I’m tired of always looking up CRON scheduling, so here it is including some examples.
CRON Scheduling table:
# ┌───────────── minute (0 - 59)
# │ ┌───────────── hour (0 - 23)
# │ │ ┌───────────── day of month (1 - 31)
# │ │ │ ┌───────────── month (1 - 12)
# │ │ │ │ ┌───────────── day of week (0 - 6)
# │ │ │ │ │
# │ │ │ │ │
# │ │ │ │ │
# * * * * * command to execute
Note that the day of week (0-6) typically starts with Sunday as the first index (0), so Monday = 1, Tuesday = 2 and so on. On some systems you might be able to also use 7 as Sunday.
Note that all the cron jobs output are redirected to /tmp/log.txt. If omitted, the default is to send an email to the sysadmin email address (if configured).
We all love to read log files, and for Linux I tend to simplify that search process if I know what I’m looking for. As you probably know many daemons and programs logs to /var/log , but usually I don’t care to specify the file (like syslog or mysql.err etc) so I just do cat on all the files in the log dir.
So here’s a quick gem to list automated ssh attacks to your server:
ip addr show => Display network interfaces and IP address ip address add 192.168.0.1 dev eth0 => Set IP address to 192.168.0.1 ethtool eth0 => Show ethernet status eth0 mii-tool eth0 => Show ethernet status for eth0 whois <domain> => Lookup whois info for domain dig <domain> => Lookup DNS info for domain host <domain> => Lookup DNS address for domain wget fileurl => Download fileurl netstat -tupl => List all active listening ports
dmesg => List detected hardware and boot messages cat /proc/cpuinfo => Get CPU info cat /proc/meminfo => Get memory info lshw => Display hardware configuration lsblk => Display block device info free -h => Display available memory in human readable format lspci -tv => Display PCI devices lsusb -tv => Display USB devices dmidecode => Display hardware info from BIOS hdparm -tT /dev/sda => Read speed test on disk "sda" powertop => Battery life info iotop => Disk IO info smartctl => Disk status tlp-stat => Power status and battery info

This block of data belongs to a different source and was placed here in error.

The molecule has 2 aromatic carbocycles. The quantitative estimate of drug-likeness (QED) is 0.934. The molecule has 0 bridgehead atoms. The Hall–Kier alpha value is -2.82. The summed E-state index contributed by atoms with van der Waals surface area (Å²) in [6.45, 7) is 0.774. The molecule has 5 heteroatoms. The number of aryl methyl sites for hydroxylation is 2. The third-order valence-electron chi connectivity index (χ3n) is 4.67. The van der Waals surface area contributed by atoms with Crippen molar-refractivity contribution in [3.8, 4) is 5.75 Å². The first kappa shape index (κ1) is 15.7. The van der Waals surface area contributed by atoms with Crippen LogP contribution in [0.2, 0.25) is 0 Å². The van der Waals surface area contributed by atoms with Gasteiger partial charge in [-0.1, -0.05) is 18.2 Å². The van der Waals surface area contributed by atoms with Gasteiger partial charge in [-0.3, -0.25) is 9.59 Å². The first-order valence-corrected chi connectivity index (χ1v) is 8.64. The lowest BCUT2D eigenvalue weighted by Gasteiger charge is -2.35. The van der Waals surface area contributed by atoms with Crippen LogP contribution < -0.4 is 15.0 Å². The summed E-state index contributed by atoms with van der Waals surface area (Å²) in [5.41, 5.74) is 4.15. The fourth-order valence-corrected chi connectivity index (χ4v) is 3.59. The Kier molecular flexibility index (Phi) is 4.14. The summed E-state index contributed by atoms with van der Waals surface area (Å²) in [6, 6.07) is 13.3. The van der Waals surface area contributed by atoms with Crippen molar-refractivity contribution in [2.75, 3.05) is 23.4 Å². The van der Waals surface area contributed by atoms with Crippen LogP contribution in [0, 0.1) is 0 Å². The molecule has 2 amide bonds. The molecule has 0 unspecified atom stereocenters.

Print lines of code (amount) for all .php files in current directory
find . -name '*.php' | xargs wc -l
Log something to /var/log/syslog
Show all group memberships for current user
Get username for Apache service
ps aux | grep apache
(Relatively) secure permissions on public html folder for Apache/nginx
The goal is to set root as file owner and add the www-data as group (www-data is the group of the user running apache/nginx). Then, for every user which requires write-permission, simply add them to the www-data group.
Follow the commands below to setup a new user and open up for remote access to a specific database on your MySQL server.
$ mysql -u root -p Enter your MySQL root password. mysql> CREATE USER 'itdb_admin'; mysql> CREATE DATABASE itdb_db; mysql> GRANT ALL PRIVILEGES ON itdb_db.* to 'itdb_admin'@'%' IDENTIFIED BY 'my-password' WITH GRANT OPTION; mysql> FLUSH PRIVILEGES; mysql> EXIT; $ sudo nano /etc/mysql/my.cnf Comment the following line by setting a # in front (to disable it): bind-address = 127.0.0.1 $ sudo service mysql restart
1) Open the MySQL CLI 2) Create a new database 3) Create a new user 4) Give the user full access to the database. Notice the '%' which means we’re talking about remote access. The same user can have different access levels based on the connection (whether it’s remote or local) 5) Flush/refresh the privileges so they become active 6) Disable bind-address so the MySQL server will listen on any source address 7) Restart the MySQL service to reload the config file
Here’s a quick example for setting up reverse SSH tunnels on clients which can be controlled via the server from anywhere. This example presumes all the client computers has some sort of unique ID/hostname, like 9001, 9002, 9003, 9004 etc. Let’s say we have 10 clients stuck behind a firewall we’d like to access.
Start the SSH server on all clients like this:
ssh -R 1xxxx:localhost:22 firstname.lastname@example.org // replace xxxx with this client's unique id
Now we have all our clients setup with a reversed ssh tunnel.
If we’d like to ssh into id 9003 we run the following command from the server:
ssh user@localhost -p 19003
Lets ssh into 9005 instead:
ssh user@localhost -p 19005
Replace user with a local user on the client machine.
I want to ssh into my Raspberry Pi. Local username is pi.
Step 1 – setup reverse ssh tunnel on the raspberry: ssh -R 19999:localhost:22 email@example.com
Step 2 – from my “it-db.com” server I run the following command: ssh pi@localhost -p 19999